We should be sensitive to the aspirations, attitudes, beliefs, concepts, ideas, use of language, and ideals concerning economic, social, and political thought underpinning WS in the list introduced below.

Expressions of WS
When examining sources I found expressions of WS regarding:

(1) contempt for Te Tiriti,
(2) rejection of power sharing between Pakeha and Māori as articulated in Te Tiriti,
(3) appropriation of He Whakaputanga alongside a rejection of Te Tiriti,
(4) antagonism towards the historical experience of Māori,
(5) privileging of a mythology of “peaceful” or “just” race relations in Aotearoa — thereby erasing histories of racism suffered by Africans, Asians, Māori, or Pacific communities in Aotearoa,
(6) political policies of different fringe parties antagonistic to “race”-based privileges for Māori in health, in law, or at the United Nations,
(7) vilification of the NZ Labour as “socialistic”,
(8) attacks on Māori activist, community, political, or scholarly leaders,
(9) assumptions WS is on same side as “ordinary” Māori, Pacific, Asian, African, or Pakeha communities,
(10) attacks on independent university based critical scholarship,
(11) abuse of Māori language users,
(12) championing of bellicose forms of Pentecostal Christianity as the only legitimate faith for Aotearoa,
(13) attacks on the United Nations and governments as cabals of evil,
(14) contempt for migrants rights,
(15) deployment of language hijacked from liberation struggles,
(16) deployment of narratives of WS,
(17) refusal to debate honestly,
(18) antagonism and personal attacks against those considered enemies of WS using different media,
(19) articulation of action programmes,
(20) modes of praxis,
(21) introduction of Alt Right and QAnon concepts, language use, and values, and
(22) lauding of former US President Donald Trump, Republicans, and Q.

Action Zealandia
“Pakeha WS adherents have sought to appropriate, disrupt, interrupt, colonise, and then occupy the languages of Māori and African-American liberation.” Image: Action Zealandia screenshot

I deploy one example of the techniques Pakeha WS proponents use to articulate their programme re language hijacked from liberation struggles. Pakeha WS adherents have sought to appropriate, disrupt, interrupt, colonise, and then occupy the languages of Māori and African-American liberation — and, implicitly, the epistemologies underpinning these languages.

For example, Pakeha WS figures have called acclaimed Māori community leader Hone Harawira a “sell out”, a “house negro”, and a “traitor” for his community work for Māori families during covid-19 lockdowns in Northland in 2021.

Here, WS folk have attempted to colonise the Black Liberation language of Malcolm X. This “house negro” language was deployed by Malcolm X in a specific time, place, and condition- as Manning Marable articulates in his controversial history, Malcolm X: A Life of Reinvention. Māori activists deployed this language in debates with their more conservative elders in years gone by.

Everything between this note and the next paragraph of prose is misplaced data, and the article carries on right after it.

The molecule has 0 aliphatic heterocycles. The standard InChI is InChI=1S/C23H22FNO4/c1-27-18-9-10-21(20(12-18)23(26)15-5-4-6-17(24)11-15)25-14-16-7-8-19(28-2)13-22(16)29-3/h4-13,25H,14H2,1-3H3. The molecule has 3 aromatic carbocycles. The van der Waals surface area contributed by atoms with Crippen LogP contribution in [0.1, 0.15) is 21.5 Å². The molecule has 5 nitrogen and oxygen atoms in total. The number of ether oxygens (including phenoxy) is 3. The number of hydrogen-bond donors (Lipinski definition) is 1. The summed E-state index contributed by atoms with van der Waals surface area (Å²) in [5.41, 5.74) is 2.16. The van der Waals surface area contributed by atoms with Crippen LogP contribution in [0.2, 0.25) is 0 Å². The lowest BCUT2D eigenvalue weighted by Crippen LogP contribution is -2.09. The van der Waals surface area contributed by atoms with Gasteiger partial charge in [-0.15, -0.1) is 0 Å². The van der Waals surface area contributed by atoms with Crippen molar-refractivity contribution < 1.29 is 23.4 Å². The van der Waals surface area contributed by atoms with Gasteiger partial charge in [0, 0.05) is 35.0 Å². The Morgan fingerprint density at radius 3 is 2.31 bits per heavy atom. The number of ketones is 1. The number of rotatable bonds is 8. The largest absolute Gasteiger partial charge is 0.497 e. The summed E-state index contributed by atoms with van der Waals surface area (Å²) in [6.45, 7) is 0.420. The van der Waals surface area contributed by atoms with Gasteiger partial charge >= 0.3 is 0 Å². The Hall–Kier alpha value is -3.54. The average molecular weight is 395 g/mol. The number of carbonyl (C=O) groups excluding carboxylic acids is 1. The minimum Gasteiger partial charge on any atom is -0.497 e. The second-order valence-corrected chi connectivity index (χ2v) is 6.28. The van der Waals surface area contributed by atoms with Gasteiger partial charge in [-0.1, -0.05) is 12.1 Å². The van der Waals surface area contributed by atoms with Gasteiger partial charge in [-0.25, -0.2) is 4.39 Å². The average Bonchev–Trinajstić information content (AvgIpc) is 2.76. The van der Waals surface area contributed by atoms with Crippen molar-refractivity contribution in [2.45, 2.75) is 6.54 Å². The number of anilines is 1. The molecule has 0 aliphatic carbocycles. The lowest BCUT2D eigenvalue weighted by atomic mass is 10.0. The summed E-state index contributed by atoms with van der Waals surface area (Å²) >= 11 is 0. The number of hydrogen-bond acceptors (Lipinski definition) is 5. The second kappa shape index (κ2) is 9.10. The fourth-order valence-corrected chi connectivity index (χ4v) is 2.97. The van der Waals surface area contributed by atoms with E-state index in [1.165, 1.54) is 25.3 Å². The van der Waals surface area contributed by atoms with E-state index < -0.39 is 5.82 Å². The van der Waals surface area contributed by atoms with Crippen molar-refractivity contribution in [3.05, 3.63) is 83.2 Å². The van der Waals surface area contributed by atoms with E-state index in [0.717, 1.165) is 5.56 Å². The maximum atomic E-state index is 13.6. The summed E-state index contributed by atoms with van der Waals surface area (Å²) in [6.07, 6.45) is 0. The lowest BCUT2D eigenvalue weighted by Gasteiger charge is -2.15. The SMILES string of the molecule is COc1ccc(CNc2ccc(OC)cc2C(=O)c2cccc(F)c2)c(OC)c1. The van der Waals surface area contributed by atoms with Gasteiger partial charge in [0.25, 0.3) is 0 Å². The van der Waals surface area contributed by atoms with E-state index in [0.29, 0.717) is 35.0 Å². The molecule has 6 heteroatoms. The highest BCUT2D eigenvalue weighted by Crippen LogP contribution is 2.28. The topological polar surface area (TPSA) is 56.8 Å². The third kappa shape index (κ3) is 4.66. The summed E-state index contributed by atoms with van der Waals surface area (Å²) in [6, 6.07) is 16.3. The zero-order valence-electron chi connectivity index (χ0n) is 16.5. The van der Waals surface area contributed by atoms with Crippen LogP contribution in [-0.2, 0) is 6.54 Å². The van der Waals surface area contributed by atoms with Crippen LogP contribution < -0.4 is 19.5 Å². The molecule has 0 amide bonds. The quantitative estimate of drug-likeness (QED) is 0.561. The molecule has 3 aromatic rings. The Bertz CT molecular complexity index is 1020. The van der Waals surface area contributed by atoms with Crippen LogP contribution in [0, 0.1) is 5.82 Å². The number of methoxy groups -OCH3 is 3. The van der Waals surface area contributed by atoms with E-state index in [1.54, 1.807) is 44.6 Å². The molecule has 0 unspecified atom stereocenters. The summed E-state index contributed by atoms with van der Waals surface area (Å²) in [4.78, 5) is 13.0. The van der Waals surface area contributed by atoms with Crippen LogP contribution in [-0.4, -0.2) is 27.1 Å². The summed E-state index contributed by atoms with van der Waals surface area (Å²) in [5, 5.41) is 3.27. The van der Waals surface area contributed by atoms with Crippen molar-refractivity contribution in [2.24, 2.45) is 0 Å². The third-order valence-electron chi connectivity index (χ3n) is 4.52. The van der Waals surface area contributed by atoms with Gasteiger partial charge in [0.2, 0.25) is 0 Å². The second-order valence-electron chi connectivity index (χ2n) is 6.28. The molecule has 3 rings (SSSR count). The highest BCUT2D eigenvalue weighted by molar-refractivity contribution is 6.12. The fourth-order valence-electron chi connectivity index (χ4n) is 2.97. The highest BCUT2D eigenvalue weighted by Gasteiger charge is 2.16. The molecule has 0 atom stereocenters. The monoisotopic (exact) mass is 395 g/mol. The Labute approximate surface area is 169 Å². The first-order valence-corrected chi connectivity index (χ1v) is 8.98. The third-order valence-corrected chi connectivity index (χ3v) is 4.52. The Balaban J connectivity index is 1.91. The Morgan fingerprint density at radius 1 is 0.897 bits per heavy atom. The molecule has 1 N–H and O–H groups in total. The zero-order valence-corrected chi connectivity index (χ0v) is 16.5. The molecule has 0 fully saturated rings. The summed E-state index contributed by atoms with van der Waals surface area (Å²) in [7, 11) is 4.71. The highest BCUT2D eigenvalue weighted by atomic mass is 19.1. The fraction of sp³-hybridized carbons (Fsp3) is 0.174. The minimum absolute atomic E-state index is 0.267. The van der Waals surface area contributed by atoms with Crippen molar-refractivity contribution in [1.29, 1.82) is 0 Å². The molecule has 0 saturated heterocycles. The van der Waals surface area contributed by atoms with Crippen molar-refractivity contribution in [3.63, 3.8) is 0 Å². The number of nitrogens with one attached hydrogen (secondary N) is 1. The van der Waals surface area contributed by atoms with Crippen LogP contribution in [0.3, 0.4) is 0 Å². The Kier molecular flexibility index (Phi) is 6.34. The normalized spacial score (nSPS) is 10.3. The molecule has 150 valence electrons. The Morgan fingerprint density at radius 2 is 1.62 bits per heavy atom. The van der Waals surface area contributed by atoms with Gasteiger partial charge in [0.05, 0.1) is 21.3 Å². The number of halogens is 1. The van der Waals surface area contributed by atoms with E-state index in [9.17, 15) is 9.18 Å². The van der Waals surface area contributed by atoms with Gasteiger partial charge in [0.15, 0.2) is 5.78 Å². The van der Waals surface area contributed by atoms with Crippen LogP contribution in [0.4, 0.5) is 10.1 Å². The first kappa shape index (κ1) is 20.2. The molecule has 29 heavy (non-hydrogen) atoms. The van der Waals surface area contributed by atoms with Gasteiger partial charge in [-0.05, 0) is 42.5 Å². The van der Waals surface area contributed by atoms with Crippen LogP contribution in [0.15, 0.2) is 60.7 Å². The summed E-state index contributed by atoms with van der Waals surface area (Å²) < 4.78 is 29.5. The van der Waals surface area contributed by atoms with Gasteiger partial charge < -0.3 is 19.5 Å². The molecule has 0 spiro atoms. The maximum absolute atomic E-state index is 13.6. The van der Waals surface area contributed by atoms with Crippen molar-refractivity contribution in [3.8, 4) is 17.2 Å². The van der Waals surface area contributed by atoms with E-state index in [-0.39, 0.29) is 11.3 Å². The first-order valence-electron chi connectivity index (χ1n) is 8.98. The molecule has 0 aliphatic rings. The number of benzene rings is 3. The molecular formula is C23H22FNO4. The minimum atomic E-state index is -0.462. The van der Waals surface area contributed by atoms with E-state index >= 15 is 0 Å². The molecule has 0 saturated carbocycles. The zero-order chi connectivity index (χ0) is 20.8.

But Pakeha WS advocates deploying this language are no friends of Malcolm or the Black Liberation struggle — these Pakeha are bitter opponents of the BLM movement. Similarly, these Pakeha are no friends of Māori liberation struggles such as the one at Ihumatao.

The whakapapa of struggle
WS adherents are trying to colonise, disrupt, and occupy this language so as to appropriate it to better undermine the links connecting Hone to his own people. But Hone is conjoined to his people by whakapapa and the whakapapa of struggle.

Moreover, who would Malcolm X stand with? WS representatives attacking indigenous people — or an indigenous Māori brother, like Hone Harawira?

I invite Asian, African, Māori, Pacific, and Pakeha communities standing in their own cultures, community values, experiences, and histories to consider these questions.

Does WS in its various forms as outlined in brief above:

(1) Resonate with your community values?
(2) Articulate your vision of the country?
(3) Uphold the mana of the diverse sections of each of your communities?
(4) Sympathise with your communal experiences or histories?
(5) Align with your notions of community service?
(6) Voice your community needs?
(7) Articulate your community aspirations for your young people, women, or your elders?
(8) Support your concerns in the parliamentary party sphere?
(9) Offer a valid means to find a way out of covid-19 in a time of great uncertainty?
(10) Make Aotearoa/New Zealand a safer place for your community?
(11) Make Aotearoa/New Zealand a more tolerant society?
(12) Uphold the mana of the first people of this land, the Māori people?
(13) Offer a means to advance the concerns of all communities in Aotearoa?
(14) Does settler colonialism offer a positive vision for a united and prosperous Aotearoa/ New Zealand in the future?

Only communities in Aotearoa have the answers to these questions. I hope the definitions, analysis, articulation of a spectrum, and the final questions provide an accessible and safe framework for communities to assess, critically engage, and strategise concerning this contemporary phenomena known as WS.

Tony Fala is an activist, researcher, and volunteer for a small charitable trust engaged in food rescue and distribution to communities in South Auckland. He acknowledges his own racism in years gone by — something he had to overcome. Fala wishes to acknowledge the anti-racist contributions of Joe Carolan, Tina Ngata, Rawiri Taonui, and Joe Trinder — and all other activists, journalists, and scholars engaged in responding to WS. He also wishes to acknowledge the important work of The Disinformation Project in Aotearoa.